Believe it or not, setting the speed limit on city streets is more complicated than you might think. In California, as in most places in the US, state law requires localities to use something called the “85th percentile” method, a decades-old federal standard devised to scientifically determine the speed traffic should travel based on where drivers apparently feel comfortable. Through this method, engineers periodically survey a stretch of road to see how fast people are driving. Then they base the speed limit on the 85th percentile of that speed, or how fast 85% of vehicles are traveling. There are minor exceptions and caveats, but generally speaking, this is the standard operating procedure in the state.
Why does statute currently require this method? Strangely, it is a relic of a quasi-scientific effort from the 1940s that just caught on and has been defended by law enforcement and driving advocates ever since. To many, the 85th percentile is a defense against allowing localities to arbitrarily set speed limits at whatever speed they want. Arbitrarily determining speed limits across a jurisdiction can have significant impacts. For example, it enables cities or counties to create “speed traps” in which speed limits are set artificially low and strongly enforced in order to raise local revenues through tickets and fines. Speed limits could be used to redirect traffic from desirable neighborhoods to more disadvantaged areas. Jurisdictions could also reduce speed limits in particular communities in order to superficially enable more police interaction with people of that community. Finally, research demonstrates that reducing speed limits alone does not significantly slow down drivers. What peopld call the “Three Es” - engineering (road design), enforcement, and education - play much larger roles in influencing driver behavior.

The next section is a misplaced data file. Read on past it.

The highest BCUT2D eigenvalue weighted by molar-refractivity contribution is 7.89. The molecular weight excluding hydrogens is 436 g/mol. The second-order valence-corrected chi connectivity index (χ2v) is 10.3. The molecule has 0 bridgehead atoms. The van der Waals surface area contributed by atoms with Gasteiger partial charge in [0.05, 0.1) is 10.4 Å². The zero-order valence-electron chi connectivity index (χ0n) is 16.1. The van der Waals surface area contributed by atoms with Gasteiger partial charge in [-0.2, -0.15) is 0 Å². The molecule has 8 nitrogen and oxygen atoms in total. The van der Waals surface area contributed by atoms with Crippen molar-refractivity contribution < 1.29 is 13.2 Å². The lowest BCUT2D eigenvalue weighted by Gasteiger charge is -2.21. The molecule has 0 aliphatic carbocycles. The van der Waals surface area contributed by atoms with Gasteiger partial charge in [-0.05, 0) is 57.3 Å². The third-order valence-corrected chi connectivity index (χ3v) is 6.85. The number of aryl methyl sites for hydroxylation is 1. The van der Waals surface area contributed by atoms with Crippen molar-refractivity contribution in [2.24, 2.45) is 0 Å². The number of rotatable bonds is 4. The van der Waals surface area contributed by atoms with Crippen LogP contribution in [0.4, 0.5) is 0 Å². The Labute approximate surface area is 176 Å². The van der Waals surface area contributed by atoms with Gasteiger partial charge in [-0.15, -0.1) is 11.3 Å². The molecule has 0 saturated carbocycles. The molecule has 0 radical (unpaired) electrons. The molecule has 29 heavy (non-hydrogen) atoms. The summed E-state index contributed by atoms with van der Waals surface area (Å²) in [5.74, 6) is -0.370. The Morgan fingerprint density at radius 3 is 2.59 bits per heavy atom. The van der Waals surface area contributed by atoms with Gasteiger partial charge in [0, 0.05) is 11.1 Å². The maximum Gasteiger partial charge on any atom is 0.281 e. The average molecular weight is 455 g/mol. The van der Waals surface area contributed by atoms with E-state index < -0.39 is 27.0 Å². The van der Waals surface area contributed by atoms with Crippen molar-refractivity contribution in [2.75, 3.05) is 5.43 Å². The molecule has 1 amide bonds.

The 85th percentile is no panacea, however. It leaves little room for consideration of alternative factors such as the growing presence of pedestrians and bicyclists or vulnerable populations like children and seniors. It also enables “speed creep,” in which drivers become accustomed to driving fast on certain streets and so the next traffic study demonstrates a higher 85th percentile, and the speed limit is adjusted up accordingly. The fact is that the 85th percentile methodology was developed when streets and drivers were more uniform (and there were fewer) and just doesn’t apply as well to today’s dynamic mobility reality.
In the end, the thing that seems to be missing from the speed limit debate is that it is not an either/or decision. Abandoning the 85th percentile does not have to mean completely authorizing jurisdictions to set whatever arbitrary speed limit they choose. There are other ways to mitigate the potential negative externalities or improper abuses of speed limit setting without wholly relying on the 85th percentile. It is time for the state to create opportunities to explore alternatives, and consider ways to make our streets safer for all users without fearing the potential of speed limits applied in nefarious ways.